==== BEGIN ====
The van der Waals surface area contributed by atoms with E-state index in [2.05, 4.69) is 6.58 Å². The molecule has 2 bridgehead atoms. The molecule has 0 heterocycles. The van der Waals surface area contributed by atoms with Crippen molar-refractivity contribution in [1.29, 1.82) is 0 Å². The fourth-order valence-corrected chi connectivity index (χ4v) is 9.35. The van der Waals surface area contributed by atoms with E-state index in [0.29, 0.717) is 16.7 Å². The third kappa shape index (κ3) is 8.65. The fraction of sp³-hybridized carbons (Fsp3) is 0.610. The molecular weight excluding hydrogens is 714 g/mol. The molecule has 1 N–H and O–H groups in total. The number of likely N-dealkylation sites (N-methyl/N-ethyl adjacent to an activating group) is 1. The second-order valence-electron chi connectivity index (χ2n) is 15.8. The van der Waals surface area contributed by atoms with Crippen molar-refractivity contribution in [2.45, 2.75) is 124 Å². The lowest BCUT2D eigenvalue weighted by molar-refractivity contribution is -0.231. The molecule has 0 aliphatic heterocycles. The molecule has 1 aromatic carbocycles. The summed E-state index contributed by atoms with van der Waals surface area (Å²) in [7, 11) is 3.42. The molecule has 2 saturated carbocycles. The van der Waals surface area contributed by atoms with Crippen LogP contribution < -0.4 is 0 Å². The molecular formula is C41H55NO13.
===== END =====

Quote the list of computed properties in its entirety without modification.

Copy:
The van der Waals surface area contributed by atoms with E-state index in [2.05, 4.69) is 6.58 Å². The molecule has 2 bridgehead atoms. The molecule has 0 heterocycles. The van der Waals surface area contributed by atoms with Crippen molar-refractivity contribution in [1.29, 1.82) is 0 Å². The fourth-order valence-corrected chi connectivity index (χ4v) is 9.35. The van der Waals surface area contributed by atoms with E-state index in [0.29, 0.717) is 16.7 Å². The third kappa shape index (κ3) is 8.65. The fraction of sp³-hybridized carbons (Fsp3) is 0.610. The molecular weight excluding hydrogens is 714 g/mol. The molecule has 1 N–H and O–H groups in total. The number of likely N-dealkylation sites (N-methyl/N-ethyl adjacent to an activating group) is 1. The second-order valence-electron chi connectivity index (χ2n) is 15.8. The van der Waals surface area contributed by atoms with Crippen molar-refractivity contribution in [2.45, 2.75) is 124 Å². The lowest BCUT2D eigenvalue weighted by molar-refractivity contribution is -0.231. The molecule has 0 aliphatic heterocycles. The molecule has 1 aromatic carbocycles. The summed E-state index contributed by atoms with van der Waals surface area (Å²) in [7, 11) is 3.42. The molecule has 2 saturated carbocycles. The van der Waals surface area contributed by atoms with Crippen LogP contribution < -0.4 is 0 Å². The molecular formula is C41H55NO13.